Falling short on the Lawrence school turnaround

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In November 2011, the Board of Education decided to put the city of Lawrence’s public schools into receivership. With that announcement the power to install a receiver for the district was given to the state’s education commissioner. The January appointment of Jeffrey Riley as receiver by the Education Commissioner was well received. Riley has experience as a Teacher for America and also as a principal of a challenging school. His work as the Chief Innovation Officer in Boston’s schools was marked by a steady but persistent push for change.

So, yesterday the receiver and the commissioner made public the state’s turnaround plan for the Lawrence Public Schools today with fanfare and much talk about urgency. The Lawrence Eagle Tribune lists key highlights of the state’s turnaround plan for the city’s public schools as:

  • A requirement that starting in the 2103-2014 school year, all Lawrence public schools will be required to have a minimum of 1,330 school hours, adding 160 hours to the school year.
  • Many of the changes will require a renegotiation of contracts for teachers in the district to accommodate for longer hours and duties.
  • Funding for all the new initiatives will come from the school department budget.
  • […] Six principals have already been informed they won’t be returning in the fall, a number of teachers will not be invited back.

Then there is the biggest change of all included in today’s announcement:

  • Private education firms with proven track records of running successful charter schools in Boston, Chelsea and Lawrence will be brought in to take over management of Lawrence’s worst schools, provide tutoring in two of the city’s high schools and run a new alternative high school targeting dropouts.
  • Let’s unpack exactly what this is and isn’t. First, the private education firms we are talking about are charter schools and school operators–Unlocking Potential (UP), which has taken over what was the Gavin School (a district school) in Boston and changed its operation from inside the district; Lawrence Community Day Charter School (LCDCS), which is a longtime charter school operator in Lawrence; MATCH Charter Schools, an operator of three schools in Boston; and Phoenix Charter Academy, which operates a Chelsea-based school that focuses on putting at-risk students and dropouts on a college track.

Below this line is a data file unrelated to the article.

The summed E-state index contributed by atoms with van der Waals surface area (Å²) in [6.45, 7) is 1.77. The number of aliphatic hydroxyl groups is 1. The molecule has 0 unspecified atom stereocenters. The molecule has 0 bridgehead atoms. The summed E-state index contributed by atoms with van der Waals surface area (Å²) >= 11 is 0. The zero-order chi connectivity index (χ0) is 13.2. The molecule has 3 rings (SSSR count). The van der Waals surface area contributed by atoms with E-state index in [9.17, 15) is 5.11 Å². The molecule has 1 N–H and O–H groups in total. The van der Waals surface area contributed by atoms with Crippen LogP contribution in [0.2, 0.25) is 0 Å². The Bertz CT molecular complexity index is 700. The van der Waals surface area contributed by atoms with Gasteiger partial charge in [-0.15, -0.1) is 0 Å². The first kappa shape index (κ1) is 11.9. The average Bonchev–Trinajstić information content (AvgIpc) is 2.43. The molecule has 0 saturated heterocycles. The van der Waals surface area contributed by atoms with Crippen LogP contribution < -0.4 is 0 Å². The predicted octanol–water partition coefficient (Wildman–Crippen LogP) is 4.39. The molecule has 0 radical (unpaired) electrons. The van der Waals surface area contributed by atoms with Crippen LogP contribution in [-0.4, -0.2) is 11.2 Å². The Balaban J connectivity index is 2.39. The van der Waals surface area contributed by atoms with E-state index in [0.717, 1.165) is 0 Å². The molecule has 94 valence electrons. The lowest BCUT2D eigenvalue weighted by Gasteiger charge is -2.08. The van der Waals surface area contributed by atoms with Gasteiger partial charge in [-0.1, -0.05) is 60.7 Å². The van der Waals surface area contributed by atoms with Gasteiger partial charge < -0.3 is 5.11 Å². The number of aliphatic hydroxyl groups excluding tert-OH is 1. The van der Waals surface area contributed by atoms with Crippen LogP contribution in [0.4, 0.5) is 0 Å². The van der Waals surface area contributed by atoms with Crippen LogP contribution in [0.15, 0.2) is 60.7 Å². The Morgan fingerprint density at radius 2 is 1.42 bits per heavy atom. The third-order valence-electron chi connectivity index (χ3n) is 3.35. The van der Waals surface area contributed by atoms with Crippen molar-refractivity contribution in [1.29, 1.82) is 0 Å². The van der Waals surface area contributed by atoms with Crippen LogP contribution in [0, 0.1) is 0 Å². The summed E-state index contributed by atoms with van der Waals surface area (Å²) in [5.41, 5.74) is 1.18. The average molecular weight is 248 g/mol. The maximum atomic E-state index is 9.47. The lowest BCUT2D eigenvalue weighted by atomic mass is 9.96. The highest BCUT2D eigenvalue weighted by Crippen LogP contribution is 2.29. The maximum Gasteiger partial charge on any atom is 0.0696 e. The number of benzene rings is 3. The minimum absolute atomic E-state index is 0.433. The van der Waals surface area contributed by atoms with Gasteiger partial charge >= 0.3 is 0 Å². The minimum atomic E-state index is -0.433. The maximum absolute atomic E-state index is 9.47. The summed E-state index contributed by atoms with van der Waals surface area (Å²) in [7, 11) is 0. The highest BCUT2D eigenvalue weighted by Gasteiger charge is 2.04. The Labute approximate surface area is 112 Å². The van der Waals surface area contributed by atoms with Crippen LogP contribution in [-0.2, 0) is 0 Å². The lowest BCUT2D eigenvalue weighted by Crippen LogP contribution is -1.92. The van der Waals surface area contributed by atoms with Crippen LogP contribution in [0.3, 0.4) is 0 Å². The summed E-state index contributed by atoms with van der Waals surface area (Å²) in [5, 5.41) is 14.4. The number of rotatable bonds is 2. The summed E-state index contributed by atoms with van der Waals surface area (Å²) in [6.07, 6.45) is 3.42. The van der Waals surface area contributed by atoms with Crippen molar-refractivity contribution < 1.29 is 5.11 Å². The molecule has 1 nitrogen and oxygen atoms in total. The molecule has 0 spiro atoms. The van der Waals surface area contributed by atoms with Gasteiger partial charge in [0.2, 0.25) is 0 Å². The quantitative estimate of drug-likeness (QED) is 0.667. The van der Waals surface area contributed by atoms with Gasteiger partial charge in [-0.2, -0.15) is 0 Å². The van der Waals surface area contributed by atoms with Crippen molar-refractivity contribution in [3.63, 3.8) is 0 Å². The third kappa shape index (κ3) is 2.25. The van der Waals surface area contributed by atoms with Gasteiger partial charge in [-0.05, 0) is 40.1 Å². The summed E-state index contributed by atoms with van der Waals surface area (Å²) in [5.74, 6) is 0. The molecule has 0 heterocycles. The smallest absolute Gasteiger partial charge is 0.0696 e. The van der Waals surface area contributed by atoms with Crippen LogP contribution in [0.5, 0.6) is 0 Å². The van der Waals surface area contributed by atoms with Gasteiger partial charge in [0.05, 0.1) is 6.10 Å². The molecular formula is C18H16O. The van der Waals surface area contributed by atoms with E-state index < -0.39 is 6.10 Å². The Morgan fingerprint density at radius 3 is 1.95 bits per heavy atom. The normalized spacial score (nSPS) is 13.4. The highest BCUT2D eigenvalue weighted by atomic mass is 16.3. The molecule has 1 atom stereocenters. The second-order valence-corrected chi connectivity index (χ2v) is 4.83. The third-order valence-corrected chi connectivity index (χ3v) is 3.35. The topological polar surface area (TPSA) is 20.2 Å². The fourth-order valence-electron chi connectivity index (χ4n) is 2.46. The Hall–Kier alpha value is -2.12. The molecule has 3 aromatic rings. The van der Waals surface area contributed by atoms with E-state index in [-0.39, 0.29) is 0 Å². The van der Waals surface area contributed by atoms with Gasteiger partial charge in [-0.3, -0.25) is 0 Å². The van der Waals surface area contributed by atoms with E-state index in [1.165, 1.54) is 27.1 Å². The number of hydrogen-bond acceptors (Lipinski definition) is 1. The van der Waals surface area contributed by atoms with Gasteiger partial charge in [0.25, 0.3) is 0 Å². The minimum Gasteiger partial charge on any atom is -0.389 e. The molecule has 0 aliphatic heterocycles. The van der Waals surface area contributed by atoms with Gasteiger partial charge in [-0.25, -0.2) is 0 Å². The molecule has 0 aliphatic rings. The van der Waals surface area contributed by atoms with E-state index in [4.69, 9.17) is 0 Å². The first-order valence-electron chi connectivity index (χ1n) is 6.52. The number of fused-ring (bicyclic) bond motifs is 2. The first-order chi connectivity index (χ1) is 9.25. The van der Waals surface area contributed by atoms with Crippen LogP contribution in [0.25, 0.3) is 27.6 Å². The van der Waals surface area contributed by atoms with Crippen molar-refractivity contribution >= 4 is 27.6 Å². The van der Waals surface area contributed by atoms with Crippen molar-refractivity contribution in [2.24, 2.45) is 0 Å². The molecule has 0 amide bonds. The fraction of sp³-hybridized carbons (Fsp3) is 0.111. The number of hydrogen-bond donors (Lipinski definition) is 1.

• As is the case with the Gavin, UP will re-engineer the management and operations of a middle school;
    • LCDCS will begin managing an elementary school;
    • MATCH will provide tutors to two high schools; and
    • Phoenix “will start a new alternative high school targeting dropouts.”

    All of this work will be done “within the system,” that is, within the district and with unionized teachers but with carve-out agreements that will give the charter operators the flexibility to change the district schools for a period of years.

    This is all good stuff to do, and the charter operators brought in are precisely the caliber of people with the level of commitment to get the job done… in the limited scope they’ve been given. But why is it that with such a dire reality in the LPS our education leaders still could not muster the courage to expand on the one proven mechanism for bridging achievement gaps–charter schools? Why couldn’t the receiver and ed commissioner lead an effort to allow a special expansion of charter schools in Lawrence? Instead, this turnaround plan strikes me as a good initial step but a step in the continued dance of the adults who protect their turf and jobs and money.